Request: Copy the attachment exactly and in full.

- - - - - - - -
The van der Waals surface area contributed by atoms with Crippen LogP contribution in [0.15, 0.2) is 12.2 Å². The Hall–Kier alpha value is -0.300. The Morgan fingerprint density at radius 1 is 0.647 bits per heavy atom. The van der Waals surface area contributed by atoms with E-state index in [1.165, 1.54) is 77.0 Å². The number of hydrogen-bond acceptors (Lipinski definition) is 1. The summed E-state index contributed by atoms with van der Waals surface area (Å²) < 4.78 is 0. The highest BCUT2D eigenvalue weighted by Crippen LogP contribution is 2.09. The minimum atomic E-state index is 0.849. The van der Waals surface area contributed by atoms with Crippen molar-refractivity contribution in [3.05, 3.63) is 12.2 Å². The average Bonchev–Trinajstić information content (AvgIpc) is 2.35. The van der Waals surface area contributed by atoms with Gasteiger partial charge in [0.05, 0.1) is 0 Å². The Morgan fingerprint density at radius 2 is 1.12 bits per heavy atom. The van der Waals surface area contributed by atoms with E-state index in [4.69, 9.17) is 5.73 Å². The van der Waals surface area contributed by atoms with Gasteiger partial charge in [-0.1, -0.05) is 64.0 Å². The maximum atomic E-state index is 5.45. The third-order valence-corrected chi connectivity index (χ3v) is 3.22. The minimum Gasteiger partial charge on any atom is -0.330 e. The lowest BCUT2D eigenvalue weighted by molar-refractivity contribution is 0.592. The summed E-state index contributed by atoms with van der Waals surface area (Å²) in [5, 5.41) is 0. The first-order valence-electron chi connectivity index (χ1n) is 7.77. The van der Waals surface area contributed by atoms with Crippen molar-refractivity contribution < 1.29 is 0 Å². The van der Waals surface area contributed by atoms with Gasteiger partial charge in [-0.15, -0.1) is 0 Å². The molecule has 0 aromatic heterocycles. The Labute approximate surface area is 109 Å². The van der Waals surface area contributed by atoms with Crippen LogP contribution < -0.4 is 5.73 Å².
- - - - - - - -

The van der Waals surface area contributed by atoms with Crippen LogP contribution in [0.15, 0.2) is 12.2 Å². The Hall–Kier alpha value is -0.300. The Morgan fingerprint density at radius 1 is 0.647 bits per heavy atom. The van der Waals surface area contributed by atoms with E-state index in [1.165, 1.54) is 77.0 Å². The number of hydrogen-bond acceptors (Lipinski definition) is 1. The summed E-state index contributed by atoms with van der Waals surface area (Å²) < 4.78 is 0. The highest BCUT2D eigenvalue weighted by Crippen LogP contribution is 2.09. The minimum atomic E-state index is 0.849. The van der Waals surface area contributed by atoms with Crippen molar-refractivity contribution in [3.05, 3.63) is 12.2 Å². The average Bonchev–Trinajstić information content (AvgIpc) is 2.35. The van der Waals surface area contributed by atoms with Gasteiger partial charge in [0.05, 0.1) is 0 Å². The Morgan fingerprint density at radius 2 is 1.12 bits per heavy atom. The van der Waals surface area contributed by atoms with E-state index in [4.69, 9.17) is 5.73 Å². The van der Waals surface area contributed by atoms with Gasteiger partial charge in [-0.1, -0.05) is 64.0 Å². The maximum atomic E-state index is 5.45. The third-order valence-corrected chi connectivity index (χ3v) is 3.22. The minimum Gasteiger partial charge on any atom is -0.330 e. The lowest BCUT2D eigenvalue weighted by molar-refractivity contribution is 0.592. The summed E-state index contributed by atoms with van der Waals surface area (Å²) in [5, 5.41) is 0. The first-order valence-electron chi connectivity index (χ1n) is 7.77. The van der Waals surface area contributed by atoms with Crippen molar-refractivity contribution < 1.29 is 0 Å². The van der Waals surface area contributed by atoms with Gasteiger partial charge in [-0.15, -0.1) is 0 Å². The molecule has 0 aromatic heterocycles. The Labute approximate surface area is 109 Å². The van der Waals surface area contributed by atoms with Crippen LogP contribution < -0.4 is 5.73 Å².